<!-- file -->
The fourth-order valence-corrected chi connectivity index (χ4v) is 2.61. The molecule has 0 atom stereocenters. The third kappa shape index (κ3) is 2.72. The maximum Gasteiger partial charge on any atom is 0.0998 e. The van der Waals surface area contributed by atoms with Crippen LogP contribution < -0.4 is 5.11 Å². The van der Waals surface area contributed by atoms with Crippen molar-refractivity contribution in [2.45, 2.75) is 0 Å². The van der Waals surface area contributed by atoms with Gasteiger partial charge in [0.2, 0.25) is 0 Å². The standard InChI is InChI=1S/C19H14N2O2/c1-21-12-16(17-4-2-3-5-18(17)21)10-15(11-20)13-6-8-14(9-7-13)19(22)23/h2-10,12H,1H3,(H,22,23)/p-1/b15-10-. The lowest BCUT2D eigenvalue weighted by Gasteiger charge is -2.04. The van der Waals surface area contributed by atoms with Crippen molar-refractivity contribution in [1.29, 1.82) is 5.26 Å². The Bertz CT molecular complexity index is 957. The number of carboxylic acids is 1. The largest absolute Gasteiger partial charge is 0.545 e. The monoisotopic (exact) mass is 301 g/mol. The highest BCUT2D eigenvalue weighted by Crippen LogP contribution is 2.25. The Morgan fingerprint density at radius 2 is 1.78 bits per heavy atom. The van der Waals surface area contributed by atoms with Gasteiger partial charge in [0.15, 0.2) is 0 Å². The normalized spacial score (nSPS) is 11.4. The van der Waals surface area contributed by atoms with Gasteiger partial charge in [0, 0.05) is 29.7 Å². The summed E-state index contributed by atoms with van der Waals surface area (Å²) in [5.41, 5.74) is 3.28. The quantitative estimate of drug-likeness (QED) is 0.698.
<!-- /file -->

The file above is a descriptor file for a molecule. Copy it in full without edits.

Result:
The fourth-order valence-corrected chi connectivity index (χ4v) is 2.61. The molecule has 0 atom stereocenters. The third kappa shape index (κ3) is 2.72. The maximum Gasteiger partial charge on any atom is 0.0998 e. The van der Waals surface area contributed by atoms with Crippen LogP contribution < -0.4 is 5.11 Å². The van der Waals surface area contributed by atoms with Crippen molar-refractivity contribution in [2.45, 2.75) is 0 Å². The van der Waals surface area contributed by atoms with Gasteiger partial charge in [0.2, 0.25) is 0 Å². The standard InChI is InChI=1S/C19H14N2O2/c1-21-12-16(17-4-2-3-5-18(17)21)10-15(11-20)13-6-8-14(9-7-13)19(22)23/h2-10,12H,1H3,(H,22,23)/p-1/b15-10-. The lowest BCUT2D eigenvalue weighted by Gasteiger charge is -2.04. The van der Waals surface area contributed by atoms with Crippen molar-refractivity contribution in [1.29, 1.82) is 5.26 Å². The Bertz CT molecular complexity index is 957. The number of carboxylic acids is 1. The largest absolute Gasteiger partial charge is 0.545 e. The monoisotopic (exact) mass is 301 g/mol. The highest BCUT2D eigenvalue weighted by Crippen LogP contribution is 2.25. The Morgan fingerprint density at radius 2 is 1.78 bits per heavy atom. The van der Waals surface area contributed by atoms with Gasteiger partial charge in [0.15, 0.2) is 0 Å². The normalized spacial score (nSPS) is 11.4. The van der Waals surface area contributed by atoms with Gasteiger partial charge in [0, 0.05) is 29.7 Å². The summed E-state index contributed by atoms with van der Waals surface area (Å²) in [5.41, 5.74) is 3.28. The quantitative estimate of drug-likeness (QED) is 0.698.